Objective: Ear, nose, throat, and respiratory infections (ENTRI) may affect children with complex chronic conditions (CCC) differently than their peers. We compared ENTRI prevalence and spending in children with and without CCCs.
Methods: Retrospective analysis of 3,880,456 children ages 0-to-18 years enrolled in 9 US state Medicaid programs in 2018 contained in the IBM Watson Marketscan Database. Type and number of CCCs were distinguished with Feudtner's system. ENTRI prevalence, defined as ≥1 healthcare encounters for ENTRI, and Medicaid spending on ENTRI were compared by CCC using chi-square tests and logistic regression.
Results: ENTRIs were greater in children with vs. without a CCC (57.7% vs 43.5% [P < .001]). Children with a CCC (5.5%, n = 213,425) accounted for nearly one-fourth ($145.8 million [US]) of total spending on ENTRI. Aside from throat and sinus infection, ENTRI prevalence increased with number of CCCs (P < .001). For example, as number of CCCs increased from zero to ≥3, lower-airway infection increased from 12.5% to 37.5%, P < .001 (OR 4.10; 95% CI 3.95-4.26). ENTRI spending attributable to inpatient care increased from 9.7% to 92.8% (P < .001) as the number of CCCs increased from zero to ≥3.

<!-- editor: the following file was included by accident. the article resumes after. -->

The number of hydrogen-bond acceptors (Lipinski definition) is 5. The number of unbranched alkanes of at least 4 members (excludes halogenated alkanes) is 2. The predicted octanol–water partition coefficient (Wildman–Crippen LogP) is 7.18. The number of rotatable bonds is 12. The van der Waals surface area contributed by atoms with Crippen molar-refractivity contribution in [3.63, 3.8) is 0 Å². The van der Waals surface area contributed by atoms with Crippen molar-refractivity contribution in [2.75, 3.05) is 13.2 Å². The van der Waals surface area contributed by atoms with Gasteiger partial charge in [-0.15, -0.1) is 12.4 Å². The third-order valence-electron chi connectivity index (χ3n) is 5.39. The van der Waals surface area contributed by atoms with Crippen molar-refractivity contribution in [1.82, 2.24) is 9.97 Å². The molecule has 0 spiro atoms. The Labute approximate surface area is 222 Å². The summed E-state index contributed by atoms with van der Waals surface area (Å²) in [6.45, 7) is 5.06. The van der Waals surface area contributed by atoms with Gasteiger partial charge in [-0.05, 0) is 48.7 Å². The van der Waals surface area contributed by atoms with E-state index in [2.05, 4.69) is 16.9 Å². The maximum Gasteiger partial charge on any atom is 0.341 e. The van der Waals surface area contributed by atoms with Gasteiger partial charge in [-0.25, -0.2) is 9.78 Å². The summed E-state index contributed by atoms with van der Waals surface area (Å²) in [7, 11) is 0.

Conclusion: Most children with a CCC pursued care for ENTRI in 2018 and these children accounted for a disproportionate share of ENTRI spending. Children with multiple CCCs had a high prevalence of lower-airway infection; most of their ENTRI spending was for inpatient care. Providers can use these findings to counsel patients and families and to inform future investigations on how best to manage ENTRI in children with CCCs.
Keywords: acute illness; children; chronic conditions; respiratory infections.
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